The other day, some crap got committed to master and pushed, accidentally. It didn't belong. Since it was pushed to origin, we don't want to change history*. When it was time to do a git-flow release, a bunch of conflicts stymied the merge from release branch into master. I wanted to say, "Merge this branch into master, but take all the code from the branch; don't worry about what's currently in master."
There's a merge strategy for merging in a branch and ignoring the changes into the branch: the "ours" merge strategy. But there's no "theirs" merge strategy for choosing all the code from the branch. Here is one way to accomplish this:
- Start the merge
general case of merging something into master (or whatever branch you like; master is an example):
git checkout masterThis leaves the merge open, with conflicts. git status shows the files successfully merged (these are in the index) and the files with conflicts (not yet in the index). While the merge is in progress, git is in a special state, something like the below diagram. The objective is to get all the right files into the index and then commit, which will complete the merge.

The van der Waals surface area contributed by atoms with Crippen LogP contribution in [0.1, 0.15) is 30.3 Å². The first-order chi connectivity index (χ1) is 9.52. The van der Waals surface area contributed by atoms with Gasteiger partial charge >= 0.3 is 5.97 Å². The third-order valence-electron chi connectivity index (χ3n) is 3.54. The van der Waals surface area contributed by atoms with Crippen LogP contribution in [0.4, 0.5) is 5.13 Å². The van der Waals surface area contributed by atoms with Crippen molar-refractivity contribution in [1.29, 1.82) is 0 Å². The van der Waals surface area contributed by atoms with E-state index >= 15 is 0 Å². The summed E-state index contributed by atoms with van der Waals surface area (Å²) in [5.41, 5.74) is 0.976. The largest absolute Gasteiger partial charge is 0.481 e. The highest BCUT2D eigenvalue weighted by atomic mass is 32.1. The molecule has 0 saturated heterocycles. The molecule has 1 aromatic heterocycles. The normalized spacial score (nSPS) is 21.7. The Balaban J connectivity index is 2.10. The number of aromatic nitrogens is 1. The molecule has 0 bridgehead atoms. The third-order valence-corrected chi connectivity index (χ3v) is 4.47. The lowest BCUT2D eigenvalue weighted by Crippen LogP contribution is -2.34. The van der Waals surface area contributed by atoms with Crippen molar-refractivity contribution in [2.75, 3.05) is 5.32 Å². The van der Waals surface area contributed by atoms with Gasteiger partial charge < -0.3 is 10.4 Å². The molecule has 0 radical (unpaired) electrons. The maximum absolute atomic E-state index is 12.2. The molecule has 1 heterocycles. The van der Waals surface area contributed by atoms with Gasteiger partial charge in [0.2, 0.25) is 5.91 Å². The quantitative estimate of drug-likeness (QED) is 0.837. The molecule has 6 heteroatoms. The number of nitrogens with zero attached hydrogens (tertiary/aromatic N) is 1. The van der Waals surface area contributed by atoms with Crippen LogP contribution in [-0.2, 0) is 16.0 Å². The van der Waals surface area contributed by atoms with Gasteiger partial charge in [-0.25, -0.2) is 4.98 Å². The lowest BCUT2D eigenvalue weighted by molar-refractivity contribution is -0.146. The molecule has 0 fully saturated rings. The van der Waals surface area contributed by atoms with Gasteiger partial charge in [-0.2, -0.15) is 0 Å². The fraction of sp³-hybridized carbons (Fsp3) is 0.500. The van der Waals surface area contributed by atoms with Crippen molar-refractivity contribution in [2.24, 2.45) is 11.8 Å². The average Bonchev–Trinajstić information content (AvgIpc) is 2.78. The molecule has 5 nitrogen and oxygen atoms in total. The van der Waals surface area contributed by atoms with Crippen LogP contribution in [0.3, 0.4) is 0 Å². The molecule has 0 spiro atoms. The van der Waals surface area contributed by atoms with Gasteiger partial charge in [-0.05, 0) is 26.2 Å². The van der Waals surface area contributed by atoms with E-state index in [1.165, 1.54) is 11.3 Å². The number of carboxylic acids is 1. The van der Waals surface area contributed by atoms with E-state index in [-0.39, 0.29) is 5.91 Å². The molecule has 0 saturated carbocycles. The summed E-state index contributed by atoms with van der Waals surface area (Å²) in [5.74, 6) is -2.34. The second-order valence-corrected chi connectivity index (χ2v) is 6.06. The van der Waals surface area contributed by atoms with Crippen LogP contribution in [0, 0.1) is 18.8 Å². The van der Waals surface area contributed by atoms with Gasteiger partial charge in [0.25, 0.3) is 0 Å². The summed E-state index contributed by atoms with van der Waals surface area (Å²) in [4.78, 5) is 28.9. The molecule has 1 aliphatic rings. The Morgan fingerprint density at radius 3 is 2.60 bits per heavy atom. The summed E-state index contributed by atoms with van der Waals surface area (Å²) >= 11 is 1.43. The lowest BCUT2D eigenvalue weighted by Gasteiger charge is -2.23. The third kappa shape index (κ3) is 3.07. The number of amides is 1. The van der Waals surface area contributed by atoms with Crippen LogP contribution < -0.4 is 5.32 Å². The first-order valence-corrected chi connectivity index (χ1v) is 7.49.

git merge branchWithGoodCode
- Get all the code from the branch
git checkout MERGE_HEAD -- .Here, MERGE_HEAD means "the tip of the branch we're trying to merge in." MERGE_HEAD is a ref (pointer to a commit) that exists while a merge is in process. This command pulls the files from there into the working directory and index.
The "." at the end is important: when a path is provided as the last argument to git checkout, then git updates the files without changing your current branch. git checkout with no path will switch to that branch. (The -- is optional, but it makes that . harder to miss.)
- Commit to finish the merge
Hurray, now the tree looks like this:
* if the commits that I don't care about existed only locally, not on origin, then I could wipe those commits from the history entirely.
git checkout master
git reset --hard goodBranch
the reset says "take my current branch and move it to point at the same commit as goodBranch." (Keep in mind that a branch is nothing but a label, a pointer to a commit.) The "--hard" says "and while you're at it, replace everything in my working directory with the goodBranch code." The commits that were only on master are gone from the tree, and eventually forgotten.